Rethinking documentary photography – A conversation with Giya Makondo-Wills

Giya Makondo-Wills is a young British-South African documentary photographer based in the UK. I had a conversation with her about her latest project They Came From The Water While The World Watched, within which she explores both sides of her heritage through the history of colonization and the clashing of beliefs.

Tell our readers about your journey as a photographer and the approach you have to your work.

I just enjoy working with people. It’s about human interaction and meeting people. I am able to explore and visualize things that I am interested in that I otherwise would not be able to do. Things around history and race. It might be impossible for me to put these into words in the same way that I can describe in pictures. Photography started as hobby. I used to take photos with my brother’s camera. I started studying photography when turned 18.

What kind of themes do you like to work with? Perhaps you would like to talk about this through other projects you have worked on?

I started an ongoing project around Coloursim titled I take these differences and make them bigger. In this project I work from the alleged speech by William Lynch, a speech which was given to slave owners in America. After a slave uprising he was brought from the Caribbean to teach slave owners how to control the slaves. In his speech he said if they put men against women, light skin people against dark skin people, the slave owners would be able to control the slaves. In the project I photographed various tests that have been used throughout history to separate people of colour. These are used in relation to the social media. I was on Instagram and saw a lot of hashtags related to light-skinned vs dark-skinned. I realized that the roots of these was in something that was implemented by Lynch. I find it interesting that that way of talking has continued.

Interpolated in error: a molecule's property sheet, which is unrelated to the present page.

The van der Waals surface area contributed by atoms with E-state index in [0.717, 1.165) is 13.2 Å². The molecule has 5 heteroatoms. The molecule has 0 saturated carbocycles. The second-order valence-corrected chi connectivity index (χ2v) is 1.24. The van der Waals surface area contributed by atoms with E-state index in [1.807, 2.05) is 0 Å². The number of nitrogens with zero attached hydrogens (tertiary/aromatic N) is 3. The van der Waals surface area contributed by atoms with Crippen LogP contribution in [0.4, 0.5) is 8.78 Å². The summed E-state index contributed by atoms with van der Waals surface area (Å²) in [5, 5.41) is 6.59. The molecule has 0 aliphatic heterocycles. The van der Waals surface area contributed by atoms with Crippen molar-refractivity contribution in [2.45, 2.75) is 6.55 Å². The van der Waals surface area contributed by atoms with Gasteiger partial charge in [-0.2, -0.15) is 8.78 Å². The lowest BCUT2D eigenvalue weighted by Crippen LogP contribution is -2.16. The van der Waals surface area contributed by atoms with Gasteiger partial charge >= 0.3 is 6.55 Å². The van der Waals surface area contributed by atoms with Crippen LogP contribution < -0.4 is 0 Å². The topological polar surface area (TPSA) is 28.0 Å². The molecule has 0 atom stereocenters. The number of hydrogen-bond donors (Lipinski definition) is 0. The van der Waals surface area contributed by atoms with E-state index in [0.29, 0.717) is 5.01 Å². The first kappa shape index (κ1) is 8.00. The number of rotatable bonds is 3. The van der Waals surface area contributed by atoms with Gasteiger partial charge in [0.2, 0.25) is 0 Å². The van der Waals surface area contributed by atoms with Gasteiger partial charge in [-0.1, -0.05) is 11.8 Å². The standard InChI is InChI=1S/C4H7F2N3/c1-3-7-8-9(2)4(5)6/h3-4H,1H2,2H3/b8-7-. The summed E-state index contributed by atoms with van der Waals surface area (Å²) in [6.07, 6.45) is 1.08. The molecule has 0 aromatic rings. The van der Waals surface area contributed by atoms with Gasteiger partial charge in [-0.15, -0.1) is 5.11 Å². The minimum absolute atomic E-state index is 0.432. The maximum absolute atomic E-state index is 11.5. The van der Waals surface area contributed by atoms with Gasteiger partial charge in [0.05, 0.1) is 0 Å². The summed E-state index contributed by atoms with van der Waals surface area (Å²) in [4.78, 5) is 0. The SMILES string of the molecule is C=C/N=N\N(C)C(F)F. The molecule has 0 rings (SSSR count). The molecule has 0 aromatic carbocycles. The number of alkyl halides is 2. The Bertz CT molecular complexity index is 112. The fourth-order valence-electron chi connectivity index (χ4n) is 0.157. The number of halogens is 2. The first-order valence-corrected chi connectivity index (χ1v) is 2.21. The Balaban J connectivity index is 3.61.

I also started another ongoing project by photographing her two grandmothers. One lives in a township in South Africa and the other in suburbia in England. Both women are incredibly similar. In the work I explore themes around identity and aspiration.

Tell our readers about the title for your project They Came From The Water While The World Watched. Discuss how this relates to the themes you look at (i.e. clashing of beliefs, colonizer vs colonized, etc.)

I don’t really remember how I came up with the title. I think I was in a lecture and someone said something about water and then I started piecing it together. But the title is referencing the first ships that came and landed in SA. ‘While the world watched’ is effectively saying that no one did anything about it because it was deemed normal. I am talking about Europeans here. The work directly carries on with the work on my grandmothers, which is looking at it from two sides. Being brought up in UK and being half British half South African, I think it does give me that dual perspective on themes of Britishness and South Africaness. In the work I am trying to find little pieces of both sides of my heritage in exploring this idea of a clashing of beliefs. The title talks more about beginning of European colonization in South Africa.

sacred site

You deal with contested topics in this work. What made you feel you wanted to explore this in your work? Perhaps you would like to mention the research you conducted for this project as well as your creative process?